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Sometime early last year it hit me. Duh! That’s what the term “gentleman” really means (or ought to, anyway)! No, no, not the idea that finally, the savage, brawny creature becomes cultured and cultivated, reigning in his natural instinct for rough-and-tumble and emerging the gentleman. And no, neither do I mean that the gentleman is someone who “is in touch with his feminine side.” Rather, I actually mean that gentleness is at the very core of every man. It is the true nature and true power of the masculine essence! (**Please see P.S. for a note on gender.)

I came to understand this not intellectually, but experientially, inspired by the profound influence of a singularly special man in my life. My phrase (and poem below) for the experience is Like Water to Earth — Water, the most powerful sculpting agent of Earth, all the while doing it with a softening, molding, cleansing, nourishing and life-giving power. Once I saw this, though, it somehow extended to become my all-encompassing view and understanding of all the wonderful men I have (had) in my life — as friends, partners, (partners of friends), brother- or father- or grandfather-figures, and in recent years, also several “son-figures.” (It seems that I am surrounded by and inevitably close to mothers with boys!) And also through the many incredible men who have contributed to the heArt work in publishing Courageous Creativity for over 4 years now — men who transform the world every single day with the extraordinary power of gentleness. (I can’t help giving a special shout out to Nipun Mehta!) Writing this post quickly in the heels of Father’s Day, I have to mention noticing (through social media) that many women appear to be experiencing and acknowledging this quality in the fathers of their children regardless of whether it “worked out” between them or not, (or are/were fortunate to experience it in their own fathers, like I too am now). One particularly beautiful phrase that stuck with me was about the power of fathering with “gentle strength and tender affection.” (more…)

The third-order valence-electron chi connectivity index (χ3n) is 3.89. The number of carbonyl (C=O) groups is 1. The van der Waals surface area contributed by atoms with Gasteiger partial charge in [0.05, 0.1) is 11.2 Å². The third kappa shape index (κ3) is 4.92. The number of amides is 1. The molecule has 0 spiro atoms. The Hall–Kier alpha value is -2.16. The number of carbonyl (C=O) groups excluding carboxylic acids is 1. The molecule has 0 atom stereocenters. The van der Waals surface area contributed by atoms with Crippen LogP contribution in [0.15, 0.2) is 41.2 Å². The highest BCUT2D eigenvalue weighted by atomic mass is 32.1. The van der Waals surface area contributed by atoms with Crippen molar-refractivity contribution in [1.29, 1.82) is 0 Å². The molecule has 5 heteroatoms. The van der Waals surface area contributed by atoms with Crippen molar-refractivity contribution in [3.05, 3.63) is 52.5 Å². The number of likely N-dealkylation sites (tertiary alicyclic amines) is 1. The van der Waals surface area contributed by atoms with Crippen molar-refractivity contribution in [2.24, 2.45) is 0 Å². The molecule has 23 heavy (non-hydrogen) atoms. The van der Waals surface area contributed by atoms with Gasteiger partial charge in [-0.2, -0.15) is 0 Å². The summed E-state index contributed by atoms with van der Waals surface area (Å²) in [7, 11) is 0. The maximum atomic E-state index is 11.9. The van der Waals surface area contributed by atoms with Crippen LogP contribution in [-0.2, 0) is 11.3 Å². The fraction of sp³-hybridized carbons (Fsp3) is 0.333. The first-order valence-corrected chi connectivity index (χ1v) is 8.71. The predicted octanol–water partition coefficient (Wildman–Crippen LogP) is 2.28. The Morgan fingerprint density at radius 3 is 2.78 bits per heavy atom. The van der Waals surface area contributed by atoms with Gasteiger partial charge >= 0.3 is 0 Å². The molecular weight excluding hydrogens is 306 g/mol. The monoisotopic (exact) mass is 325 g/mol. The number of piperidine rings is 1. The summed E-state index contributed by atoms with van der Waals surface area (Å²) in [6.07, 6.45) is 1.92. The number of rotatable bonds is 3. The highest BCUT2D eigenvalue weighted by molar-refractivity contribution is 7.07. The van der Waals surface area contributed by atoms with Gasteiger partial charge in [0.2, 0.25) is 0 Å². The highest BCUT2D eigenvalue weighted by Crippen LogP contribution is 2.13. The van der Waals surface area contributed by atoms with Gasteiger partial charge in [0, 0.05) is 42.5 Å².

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As an ardent lover of Krishna and a fan of the sophisticated epic Mahabharata and its seminal core, The Bhagvad Gita, I’d spent most of my life dismissing the Ramayana as a decidedly lesser thing. Not only did it appear primitive in comparison, but it was also disturbing that its vacillating male God falls prey to his people’s questioning and ends up unfairly discarding his pure and faithful wife. It all seemed to smack of something gone terribly wrong, but rather than analyze it very much, I was content to conclude that even God Himself as Vishnu must have been evolving through his various human avatars, and that Rama was therefore, simply a lesser form than Krishna. (more…)

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Personally having transcended constructs of identity, whether professional, vocational, social, cultural, or personal, and living in ‘creative being-ness,’ it is poignant that an opportunity presented itself, to reflect on the astitva of two extraordinary queens of history from the Indian subcontinent  – poetess and saint Meerabai, and warrior queen Laxmibai – and their relevance to modern day existence. In its most rudimentary form, astitva is often taken to mean ‘identity.’ But, in truth the word has complex meanings from its Sanskrit lineage, also connoting ‘existence,’ ‘is-ness,’ ‘being-ness,’ and so on.

Meerabai, the queen-turned- poet saint who (more…)